Bone Development: Endochondral Ossification

The process by which bone is formed is termed osteogenesis or ossification. Bone is never formed as a primary tissue: it always replaces a preexisting support tissue. There are two types of bone formation: intramembranous and endochondral ossification.

Endochondral ossification involves the replacement of a cartilage model by bone. This ossification process can be studied in the long bones, such as the bones of the limbs. In a typical adult long bone, one can distinguish grossly a cylindrical shaft or diaphysis of compact bone (with a central marrow cavity) and, at the ends of the shaft, the epiphyses, each consisting of spongy bone covered by a thin peripheral shell of compact bone. In the growing long bone, the epiphysis and the diaphysis are united by a transitional zone called the metaphysis.

Events in development of long bone:

  1. A hollow cylinder called the periosteal collar forms through intramembranous ossification around the middle of the cartilage model. The periosteal collar causes the underlying cartilage cells to begin to degenerate and die.
  2. The primary center of ossification begins by calcification of matrix of the diaphysis and eroding by blood vessels. These blood vessels bring osteoprogenitor cells with them when they penetrate the bone collar.
  3. The osteoprogentior cells differentiate into osteoblasts and begin depositing matrix, forming spicules.
  4. Secondary centers of ossification begin in the epiphysis at each end with invasion by blood vessels

Growth at the epiphyseal plate:

Passing from the articular end of the cartilage toward the ossification center of the diaphysis, the following zones are encountered in succession in the growth plate:

  1. zone of reserve cells: A thin layer (3-6 cells wide) of small, randomly oriented chondrocytes adjacent to the bony trabeculae on the articular side of the growth plate.
  2. zone of proliferation: Chrondrocytes are stacked in prominent rows and the cartilage matrix becomes more basophilic in this zone. Mitotic figures are present and the axis of the mitotic figure usually is perpendicular to that of the row of chondrocytes.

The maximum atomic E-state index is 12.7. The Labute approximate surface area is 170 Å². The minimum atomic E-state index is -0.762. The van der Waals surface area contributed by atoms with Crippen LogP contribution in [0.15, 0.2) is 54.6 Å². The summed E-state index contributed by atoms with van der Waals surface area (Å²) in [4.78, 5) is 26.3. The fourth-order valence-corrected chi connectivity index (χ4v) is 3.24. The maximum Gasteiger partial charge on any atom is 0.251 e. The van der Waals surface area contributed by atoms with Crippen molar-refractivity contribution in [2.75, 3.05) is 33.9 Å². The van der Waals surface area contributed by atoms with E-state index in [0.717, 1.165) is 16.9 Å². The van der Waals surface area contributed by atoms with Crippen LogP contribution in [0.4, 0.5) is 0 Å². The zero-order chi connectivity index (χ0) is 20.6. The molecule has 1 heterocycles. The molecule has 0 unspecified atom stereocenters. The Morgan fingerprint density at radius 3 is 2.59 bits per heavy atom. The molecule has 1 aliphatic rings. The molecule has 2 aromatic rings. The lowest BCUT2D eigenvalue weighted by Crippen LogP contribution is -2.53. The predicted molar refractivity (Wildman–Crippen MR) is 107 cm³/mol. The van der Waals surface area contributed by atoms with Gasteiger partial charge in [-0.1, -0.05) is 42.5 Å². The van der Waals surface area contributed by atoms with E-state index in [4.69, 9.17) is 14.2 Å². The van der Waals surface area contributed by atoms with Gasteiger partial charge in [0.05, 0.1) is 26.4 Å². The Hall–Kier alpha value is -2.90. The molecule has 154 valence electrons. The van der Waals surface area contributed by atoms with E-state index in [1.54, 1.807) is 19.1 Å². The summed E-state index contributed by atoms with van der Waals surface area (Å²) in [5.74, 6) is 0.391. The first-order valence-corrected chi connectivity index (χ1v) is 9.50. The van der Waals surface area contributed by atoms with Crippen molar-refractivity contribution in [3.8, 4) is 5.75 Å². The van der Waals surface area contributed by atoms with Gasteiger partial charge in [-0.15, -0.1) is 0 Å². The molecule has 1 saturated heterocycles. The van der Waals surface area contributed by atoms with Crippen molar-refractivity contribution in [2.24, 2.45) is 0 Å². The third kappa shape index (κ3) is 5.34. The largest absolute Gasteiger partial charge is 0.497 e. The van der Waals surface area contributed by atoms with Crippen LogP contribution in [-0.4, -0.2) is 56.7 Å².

3. zone of hypertrophy: Chrondrocytes and their lacunae increase in size.
  4. zone of calcification: Deposition of minerals in the matrix surrounding the enlarged lacunae causing cell death.
  5. zone of ossification: Osteoblasts deposit bone matrix on the exposed plates of calcified cartilage.
  6. zone of resorption: Osteoclasts absorb the oldest ends of the bone spicules.
    Note the high vascular density in this area: one capillary loop for each chondrocytic column. Narrow partitions of calcified cartilage are left behind as the bone grows in length.

#97 Finger, human 2 mos. H&E

This is a longitudinal section cut through an interphalangeal joint. Locate the ends of two long bones participating in the joint and identify the articular cartilage. Identify the epiphyseal disk, the metaphysis, the marrow cavity, and the diaphyseal bone. In the epiphyses where growth in length is occurring, note the zones of reserve cells, proliferation, maturation, hypertrophy, calcification, ossification and resorption. What structure in mature bone is created by the zone of resportion?

Each of these bones has a primary center of ossification. The zone of endochondral ossification spreads from the primary ossification center toward the ends of the cartilage. These slides do not show secondary ossification centers.

Note the bone of the diaphysis. Recall that this bone is growing in width by apposition and remodeling along the periosteum and the endosteum. In the marrow cavity note the bony spicules with calcified cartilage cores.

#96 Epiphyseal growth plate, Rabbit, H&E

As the primary ossification center of the diaphysis advances toward the epiphyses, each epiphyseal cartilage continues to grow and the whole cartilage model increases in length. This increase in length and extension of the primary ossification center results in a sequence of changes in the chondrocytes of the epiphyses, which is similar to that described for the establishment of the primary center.

In the epiphyseal growth plate, observe the zones of reserve cells, proliferation, maturation, hypertrophy, calcification, ossification and resorption.

#95 Finger, monkey 4 mos. H&E

Secondary ossification centers have developed in the epiphyses. Enlargement of the epiphysis occurs by growth of the articular cartilage. When growth ceases, the epiphyseal disk is entirely replaced by spongy bone and marrow ("closure of the epiphyses"), resulting in a visible epiphyseal line.

This slide includes a diarthrodial joint. In synovial or diarthrodial joints, articular cartilage caps the ends of the bones, which are kept apart by a synovial cavity filled with synovial fluid. The articulation is enclosed by a dense fibrous capsule, which is continuous with the periosteum over the bones. Internal to this is the synovium, a secretory membrane formed by a layer of collagenous fibers interspersed with flattened fibroblasts (synovial cells). This membrane is commonly thrown into folds (synovial villi) that project into the synovial cavity.